theshortread5
Welcome to The Short Read, our weekly peek behind the curtain at the people who make this amazing community tick. Make sure to check back every Tuesday for the latest instalment.

Nan Fang

Nan Fang, PhD, MBA, Novogene

Nan Fang is Deputy General Manager at Novogene, where she’s currently working on building up a new R&D centre. Before she joined Novogene, she lead the R&D team in QIAGEN Germany, where she successfully established the GeneRead and QIAseq NGS library prep product line. 

What are you working on right now?

I am building up a new R&D centre at Novogene Nanjing. The goal of the R&D centre is to develop cutting-edge experiment and bioinformatics tools that can be used to better decipher human genomes and understand the molecular mechanisms underlying health and diseases.  For example, one project is to develop an improved HiC (Chromosome Conformation Capture) method together with advanced data analysis package to study genome in three dimensions. Another current project is to develop new applications based on the long-read sequencing to study the role of structure variations, methylation, and RNA isoforms in development and diseases.

What’s the biggest challenge you face in your work at the moment?

Establishing necessary processes at Novogene without hindering its speed and flexibility. The nimbleness of Novogene has enabled us to become the largest research service provider in the world less than six years after the company was grounded. Novogene has always been quick in recognizing and responding to the technology and market trends, as well as customer needs. However, with the total number of employees now approaching 2000 by the end of this year and the company moving into the molecular diagnostic field, we do need good processes, including innovation processes, to facilitate the continued expansion of Novogene’s global operations. I hope the processes we are now setting up will be a facilitator not blocker of innovation and speed. We have to achieve this delicate balance.

Name one big development that you would like to see in your field the next 18 months.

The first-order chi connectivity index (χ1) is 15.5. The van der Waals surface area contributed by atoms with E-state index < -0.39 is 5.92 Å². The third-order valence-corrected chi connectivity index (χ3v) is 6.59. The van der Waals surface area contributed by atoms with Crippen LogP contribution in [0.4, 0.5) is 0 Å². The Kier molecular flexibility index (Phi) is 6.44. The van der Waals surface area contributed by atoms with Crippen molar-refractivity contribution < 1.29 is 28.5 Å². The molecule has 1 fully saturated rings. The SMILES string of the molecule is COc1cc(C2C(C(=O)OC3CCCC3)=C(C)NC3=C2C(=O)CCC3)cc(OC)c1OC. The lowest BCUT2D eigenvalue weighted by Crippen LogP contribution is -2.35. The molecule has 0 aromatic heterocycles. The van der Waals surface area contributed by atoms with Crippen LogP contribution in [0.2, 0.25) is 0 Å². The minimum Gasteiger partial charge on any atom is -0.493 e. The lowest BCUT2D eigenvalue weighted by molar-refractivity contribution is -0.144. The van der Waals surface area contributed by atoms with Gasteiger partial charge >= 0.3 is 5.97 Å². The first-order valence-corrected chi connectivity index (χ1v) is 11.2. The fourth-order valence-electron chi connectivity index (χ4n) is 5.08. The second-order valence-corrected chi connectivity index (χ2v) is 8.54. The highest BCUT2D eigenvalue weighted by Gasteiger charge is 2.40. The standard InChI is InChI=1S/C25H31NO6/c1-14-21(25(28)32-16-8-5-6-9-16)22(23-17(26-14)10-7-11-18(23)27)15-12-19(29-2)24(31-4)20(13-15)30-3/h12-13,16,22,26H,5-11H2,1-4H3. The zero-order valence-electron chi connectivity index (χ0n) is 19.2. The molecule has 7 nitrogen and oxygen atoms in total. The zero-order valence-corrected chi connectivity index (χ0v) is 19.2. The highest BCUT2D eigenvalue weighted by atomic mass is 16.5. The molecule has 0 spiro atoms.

I would like to see long-read sequencing that is more robust and accurate.  It will be a very powerful tool for both basic and medical research fields. Imagine all the structural variants we can discover, and all the genomes we can assemble with such long-read sequencing! 

What are you most proud of in your career?

The decision I made at the end of last year to join Novogene. After ten years at QIAGEN R&D in Germany where I successfully established the GeneRead and QIAseq NGS library prep product line, moving to Novogene in China was a big change for me both professionally and personally. I am proud that I had the courage to move out of my comfort zone to join such a young and dynamic company –and to help it to grow further.  

Which scientists, living, dead, or fictional, would you invite to dinner, and why?

Richard Feynman. He was such a bright mind and at the same time such a good storyteller. He was really good at explaining complex theories with his witty tales. This would make him a perfect dinner guest from whom I could gain a much deeper understanding of quantum physics with lots of fun. I can imagine that a dinner conversation with him on physics could lead to lots of new insights and fresh ideas on how physics theories and tools can be used to solve biology questions. After all, innovations are often conceived while two scientific disciplines meet each other. 

What advice do you wish someone had given you at the start of your career?

I wish someone had told me to learn computer codes. Bioinformatics has become so vital for us to make sense out of all kinds of the sequencing data, I often wish I could do my own data analysis or data mining! Well, at least I have now brilliant bioinformaticians in my team now at Novogene to help me with that! 


Opinions and views expressed in The Short Read are the interviewee’s and not those of the home institution

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Who would you like to see interviewed for The Short Read? Let us know via contact@frontlinegenomics.com